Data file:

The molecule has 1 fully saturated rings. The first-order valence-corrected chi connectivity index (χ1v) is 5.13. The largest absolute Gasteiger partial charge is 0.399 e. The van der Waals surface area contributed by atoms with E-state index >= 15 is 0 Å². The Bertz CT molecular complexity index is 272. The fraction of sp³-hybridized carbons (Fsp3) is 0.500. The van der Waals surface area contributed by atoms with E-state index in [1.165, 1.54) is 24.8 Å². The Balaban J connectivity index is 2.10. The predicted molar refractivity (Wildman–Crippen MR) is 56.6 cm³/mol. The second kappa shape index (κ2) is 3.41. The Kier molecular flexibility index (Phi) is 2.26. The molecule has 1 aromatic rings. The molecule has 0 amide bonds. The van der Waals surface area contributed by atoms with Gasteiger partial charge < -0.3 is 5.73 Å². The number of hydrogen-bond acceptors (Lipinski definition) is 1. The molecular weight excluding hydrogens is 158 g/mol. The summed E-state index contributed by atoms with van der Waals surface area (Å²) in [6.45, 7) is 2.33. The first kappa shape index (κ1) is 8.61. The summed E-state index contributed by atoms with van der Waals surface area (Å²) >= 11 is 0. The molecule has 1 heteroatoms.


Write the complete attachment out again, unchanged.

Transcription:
The molecule has 1 fully saturated rings. The first-order valence-corrected chi connectivity index (χ1v) is 5.13. The largest absolute Gasteiger partial charge is 0.399 e. The van der Waals surface area contributed by atoms with E-state index >= 15 is 0 Å². The Bertz CT molecular complexity index is 272. The fraction of sp³-hybridized carbons (Fsp3) is 0.500. The van der Waals surface area contributed by atoms with E-state index in [1.165, 1.54) is 24.8 Å². The Balaban J connectivity index is 2.10. The predicted molar refractivity (Wildman–Crippen MR) is 56.6 cm³/mol. The second kappa shape index (κ2) is 3.41. The Kier molecular flexibility index (Phi) is 2.26. The molecule has 1 aromatic rings. The molecule has 0 amide bonds. The van der Waals surface area contributed by atoms with Gasteiger partial charge < -0.3 is 5.73 Å². The number of hydrogen-bond acceptors (Lipinski definition) is 1. The molecular weight excluding hydrogens is 158 g/mol. The summed E-state index contributed by atoms with van der Waals surface area (Å²) in [6.45, 7) is 2.33. The first kappa shape index (κ1) is 8.61. The summed E-state index contributed by atoms with van der Waals surface area (Å²) >= 11 is 0. The molecule has 1 heteroatoms.